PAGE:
Is It Night or Day? by Fern Schumer Chapman, tells the story of Edith Westerfeld, a 12-year-old Jewish girl whose parents send her, alone, to the United States in 1938 to escape the Nazis. Told in Edith's voice, the novel captures both the specific fears of a child fleeing the Holocaust and the more general experiences of immigrants adjusting to life in a new country. It's easy to identify with Edith's loneliness and loss. Her story puts a human face on one way that Jewish children survived the Nazis."
The Crimson Review of Children's and Young Adult Literature (University of Alabama's School of Library and Information Studies)

"…This heart-wrenching novel is based on the true life events of the author's mother and a little known American rescue organization called 'the One Thousand Children.' It joins books such as THE DIARY OF ANN FRANK and NUMBER THE STARS as a must-read for upper elementary students."
The Southern Poverty Law Center's magazine, Teaching Tolerance, which named Is It Night or Day? as a "Teaching Tool" in its Spring, 2011 issue studying World War II.

"…An excellent introduction to the Holocaust… an important addition to any library, especially those serving elementary and middle school students. The combined reading of Chapman's three titles, Motherland, for adults, Is It Night or Day?, for middle school ages, and Middle School Sleuths for slightly younger, would make a compelling congregational or community read."
Association of Jewish Libraries

"Every child should read it. Every school should teach it."
Pulitzer Prize nominee James B. Lieber

"Informs and Inspires!"
Hadassah Magazine

"This is a book I can pick up again and again and find something deeper each time. It has helped me to realize that there were so many levels of hurt associated with the Holocaust, at so many different places around the world."

"This slender book is both a memory and a memorial, a tribute and a warning, a look at what is and what was…A gateway to this piece of world history, and to a discussion of the need to remember and atone in order not to repeat horrendous events of the past."
Jewish Book Council

A Junior Library Guild selection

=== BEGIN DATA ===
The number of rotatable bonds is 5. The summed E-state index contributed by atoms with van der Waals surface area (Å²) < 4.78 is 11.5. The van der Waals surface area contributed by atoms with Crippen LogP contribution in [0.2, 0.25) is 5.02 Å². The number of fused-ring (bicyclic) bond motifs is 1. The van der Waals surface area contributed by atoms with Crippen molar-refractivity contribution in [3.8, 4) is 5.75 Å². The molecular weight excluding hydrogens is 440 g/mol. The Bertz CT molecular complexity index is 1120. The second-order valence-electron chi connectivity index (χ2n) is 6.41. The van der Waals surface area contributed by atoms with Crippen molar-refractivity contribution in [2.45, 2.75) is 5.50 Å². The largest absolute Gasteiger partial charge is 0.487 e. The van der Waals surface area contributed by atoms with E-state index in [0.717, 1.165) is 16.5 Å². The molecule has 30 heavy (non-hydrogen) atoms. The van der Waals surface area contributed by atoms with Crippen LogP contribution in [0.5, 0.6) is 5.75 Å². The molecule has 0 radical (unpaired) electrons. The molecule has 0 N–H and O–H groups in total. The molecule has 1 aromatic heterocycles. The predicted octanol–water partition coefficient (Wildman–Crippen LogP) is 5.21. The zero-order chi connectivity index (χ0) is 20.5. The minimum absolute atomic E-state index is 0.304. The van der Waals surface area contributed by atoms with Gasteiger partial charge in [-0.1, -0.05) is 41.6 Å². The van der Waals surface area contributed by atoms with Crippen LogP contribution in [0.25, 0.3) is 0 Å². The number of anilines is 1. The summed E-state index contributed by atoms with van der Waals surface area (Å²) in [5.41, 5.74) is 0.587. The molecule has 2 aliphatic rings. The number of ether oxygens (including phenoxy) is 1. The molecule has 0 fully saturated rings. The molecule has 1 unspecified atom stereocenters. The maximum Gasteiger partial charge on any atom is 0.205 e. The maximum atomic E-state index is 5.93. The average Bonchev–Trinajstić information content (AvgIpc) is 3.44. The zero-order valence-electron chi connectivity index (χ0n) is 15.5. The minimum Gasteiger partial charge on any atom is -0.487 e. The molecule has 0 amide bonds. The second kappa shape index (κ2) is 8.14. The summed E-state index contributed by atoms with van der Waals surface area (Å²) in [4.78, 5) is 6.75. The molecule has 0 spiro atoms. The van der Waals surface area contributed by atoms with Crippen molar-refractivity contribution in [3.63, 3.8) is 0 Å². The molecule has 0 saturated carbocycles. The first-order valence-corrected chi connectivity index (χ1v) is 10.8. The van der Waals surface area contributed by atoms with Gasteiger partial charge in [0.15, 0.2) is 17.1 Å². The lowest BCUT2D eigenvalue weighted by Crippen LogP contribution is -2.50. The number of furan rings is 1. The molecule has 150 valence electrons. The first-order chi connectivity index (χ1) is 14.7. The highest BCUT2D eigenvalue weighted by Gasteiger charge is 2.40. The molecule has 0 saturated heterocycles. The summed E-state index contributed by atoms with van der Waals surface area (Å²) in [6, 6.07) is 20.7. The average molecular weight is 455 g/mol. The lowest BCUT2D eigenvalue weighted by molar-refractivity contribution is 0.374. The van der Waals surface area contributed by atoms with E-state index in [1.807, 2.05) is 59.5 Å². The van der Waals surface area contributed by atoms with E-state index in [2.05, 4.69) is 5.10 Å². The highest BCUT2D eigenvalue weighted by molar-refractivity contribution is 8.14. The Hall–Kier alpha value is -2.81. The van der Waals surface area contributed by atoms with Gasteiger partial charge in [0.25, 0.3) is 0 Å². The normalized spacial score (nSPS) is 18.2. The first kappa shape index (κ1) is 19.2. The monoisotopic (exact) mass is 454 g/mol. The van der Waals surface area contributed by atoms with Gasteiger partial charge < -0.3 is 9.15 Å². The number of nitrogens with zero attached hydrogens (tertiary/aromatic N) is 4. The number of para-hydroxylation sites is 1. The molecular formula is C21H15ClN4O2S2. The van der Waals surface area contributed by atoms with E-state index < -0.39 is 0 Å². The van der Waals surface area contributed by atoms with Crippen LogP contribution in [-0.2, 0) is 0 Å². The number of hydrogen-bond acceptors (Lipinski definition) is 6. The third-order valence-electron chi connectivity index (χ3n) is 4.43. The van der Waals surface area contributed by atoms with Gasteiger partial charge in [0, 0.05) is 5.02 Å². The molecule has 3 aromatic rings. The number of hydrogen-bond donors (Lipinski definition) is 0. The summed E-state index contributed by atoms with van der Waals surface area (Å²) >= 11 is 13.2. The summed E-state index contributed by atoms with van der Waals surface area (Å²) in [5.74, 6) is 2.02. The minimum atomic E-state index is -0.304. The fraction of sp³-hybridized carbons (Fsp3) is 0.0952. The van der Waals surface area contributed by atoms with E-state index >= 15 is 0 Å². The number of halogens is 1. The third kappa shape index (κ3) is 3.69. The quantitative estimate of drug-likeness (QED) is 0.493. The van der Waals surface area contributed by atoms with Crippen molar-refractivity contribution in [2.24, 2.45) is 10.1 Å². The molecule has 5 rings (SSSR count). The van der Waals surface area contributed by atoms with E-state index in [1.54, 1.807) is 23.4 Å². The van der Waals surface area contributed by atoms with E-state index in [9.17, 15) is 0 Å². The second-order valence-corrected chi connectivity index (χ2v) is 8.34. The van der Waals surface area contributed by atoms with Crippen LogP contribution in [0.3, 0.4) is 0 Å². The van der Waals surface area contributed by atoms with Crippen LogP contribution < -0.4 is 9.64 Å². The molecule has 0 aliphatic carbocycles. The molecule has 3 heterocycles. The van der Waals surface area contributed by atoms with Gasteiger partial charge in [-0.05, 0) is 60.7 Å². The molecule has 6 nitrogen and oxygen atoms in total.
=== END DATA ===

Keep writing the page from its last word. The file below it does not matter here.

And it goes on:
"The Chicago journalist and author tells a story filled with urgent language, love, and pain."
Women on the Way, October 2002

"…a moving story of reconciliation."
Crosswiseal, autumn/winter 2002

"A daughter reclaims the memory and goes with her mother on a journey to the places of the past. On this journey, both recognize how the relationship between mother and daughter is shaped."
Kulturette, meeting magazine for women, September 2002

"The two women find each other on this journey to the mother's homeland and discover the depth of their losses. The journey leads to the daughter's deeper understanding of the mother."
Ekz news service, September 2002

"…an impressive book. It is a story of love, of mothers and daughters, and of the importance of one's roots"
Evangelist Church Internally, August 2002

"MOTHERLAND describes their search for the past and the mother/daughter relationship in a very poetic way. It is authentic and a story searching for the truth. The book is a must-read. It's about mothers and daughters, the past, the difficult relationship between generations and between Jews and Germans."
Ariadne, Forum for Women's stories, Review by Dr. Gudrun Maierhof

"Profoundly moving…It will resonate with local residents."
Reid Information

"Powerful… It will impress the local school teachers and children who will probably read it in class…The readings around Germany have evoked discussions about the past. No one who attends will forget these events."
Großß-Gerauer Echo